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  ID Week
Oct 8-12 2014
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One in 5 With HIV in US Never Tested for HCV, Prevalence 21% in Tested
  IDWeek 2014, October 8-12, 2014, Philadelphia
IDSA: Prevalence of and Factors Associated with Hepatitis C Virus Testing and Infection Among HIV-infected Adults Receiving Medical Care in the United States .... 20% Never Tested/21% HCV+/MSM Lo % Tested/Homelessness associated with HCV+ - (10/15/14)
Mark Mascolini
Almost 20% of HIV-positive adults in care in the United States have never been tested for HCV infection, although routine HCV screening is advised for everyone with HIV [1]. Among HIV-positive people tested for HCV in this Centers for Disease Control and Prevention (CDC) analysis, 21% tested positive. Older age, heterosexual orientation, longer time since HIV diagnosis, poverty or homelessness, and other factors were linked to a greater chance of testing HCV-positive.
Understanding HCV testing rates and prevalence in people with HIV has gained urgency with the arrival of highly effective direct-acting antivirals (DAAs) for HCV infection. Research shows DAAs cure HCV infection in people with HIV as often as in HIV-negative populations. If HIV-positive people are coinfected with HCV but do not get tested for the hepatitis virus, they clearly cannot benefit from this striking medical advance.
CDC investigators used 2009 data from the Medical Monitoring Project (MMP) to assess HCV testing rates and prevalence in people with HIV. The MMP is a national surveillance system that uses interviews and medical record abstraction to chart clinical outcomes and behaviors in HIV-positive adults receiving medical care for their infection. The CDC team selected the MMP population to represent the entire HIV-positive population in the United States.
The researchers defined HCV testing as any HCV antibody or RNA test result. They defined HCV infection as any positive HCV antibody or RNA result. They used multivariable logistic regression to generate adjusted prevalence ratios identifying factors associated with HCV testing and HCV prevalence. These analyses accounted for clustering, unequal selection probabilities, and nonresponse.
Analysis of data from 4217 MMP participants determined that an estimated 19% of HIV-positive in care in the United States have never been tested for HCV. Among the 81% tested, an estimated 21% have HCV infection. Five factors were associated with a greater chance of HCV testing at the following adjusted prevalence ratios (aPR) (and 95% confidence intervals):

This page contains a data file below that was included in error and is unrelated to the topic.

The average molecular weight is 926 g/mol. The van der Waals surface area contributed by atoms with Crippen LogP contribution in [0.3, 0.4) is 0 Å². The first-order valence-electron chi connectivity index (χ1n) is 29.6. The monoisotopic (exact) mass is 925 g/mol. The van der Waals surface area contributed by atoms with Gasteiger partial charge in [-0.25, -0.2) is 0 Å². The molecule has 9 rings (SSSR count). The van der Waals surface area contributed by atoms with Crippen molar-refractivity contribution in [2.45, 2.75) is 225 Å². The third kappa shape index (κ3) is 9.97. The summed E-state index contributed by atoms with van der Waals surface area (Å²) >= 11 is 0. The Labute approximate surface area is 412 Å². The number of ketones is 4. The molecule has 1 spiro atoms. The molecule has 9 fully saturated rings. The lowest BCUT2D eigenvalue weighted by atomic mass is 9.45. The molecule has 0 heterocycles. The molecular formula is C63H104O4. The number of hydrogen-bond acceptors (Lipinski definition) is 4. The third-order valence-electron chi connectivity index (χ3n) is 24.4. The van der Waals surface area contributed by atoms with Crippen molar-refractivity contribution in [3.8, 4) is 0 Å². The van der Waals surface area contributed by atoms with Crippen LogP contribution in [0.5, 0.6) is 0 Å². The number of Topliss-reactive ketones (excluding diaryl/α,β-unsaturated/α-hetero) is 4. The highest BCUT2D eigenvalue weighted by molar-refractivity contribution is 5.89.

-- Heterosexual men vs men who have sex with men (MSM): aPR 1.04 (1.00 to 1.09)
-- Black versus white: aPR 1.06 (1.00 to 1.12)
-- Under 10 years since HIV diagnosis vs 10 or more: aPR 1.04 (1.00 to 1.07)
-- AIDS or CD4 nadir 0-199 vs no AIDS + nadir above 500: aPR 1.11 (1.01 to 1.22)
-- No AIDS + CD4 nadir 200-500 vs no AIDS + nadir above 500: aPR 1.14 (1.04 to 1.25)
Eight factors were independently associated with a greater chance of HCV infection at the following aPR (and 95% confidence intervals):
-- 44 or older vs younger: aPR 2.16 (1.73 to 2.71)
-- Heterosexual men vs MSM: aPR 2.01 (1.65 to 2.46)
-- Women vs MSM: aPR 1.50 (1.17 to 1.94)
-- Public vs private insurance: aPR 1.65 (1.29 to 2.10)
-- At or below poverty level: aPR 1.28 (1.11 to 1.48)
-- Homelessness: aPR 1.36 (1.12 to 1.65)
-- 10 or more years since HIV diagnosis vs fewer: aPR 1.49 (1.26 to 1.75)
-- Recent injection drug use: aPR 3.07 (2.52 to 3.74)
Variables not associated with HCV prevalence in this analysis were race, education level, AIDS or nadir CD4 count, and detectable HIV load.
The CDC investigators noted that, despite recent research indicating rising HCV incidence in MSM, they found a lower percentage of MSM getting tested for HCV compared with heterosexual men and with women. The researchers stressed that "all HIV-infected adults, especially those in high-risk groups, should be tested for HCV to increase the number of persons aware of their HCV infection status and eligible for potentially curative treatment."
1. Garg S, Brooks JT, Luo Q, Skarbinski J. Prevalence of and factors associated with hepatitis C virus testing and infection among HIV-infected adults receiving medical care in the United States. IDWeek 2014. October 8-12, 2014, Philadelphia. Abstract 1588.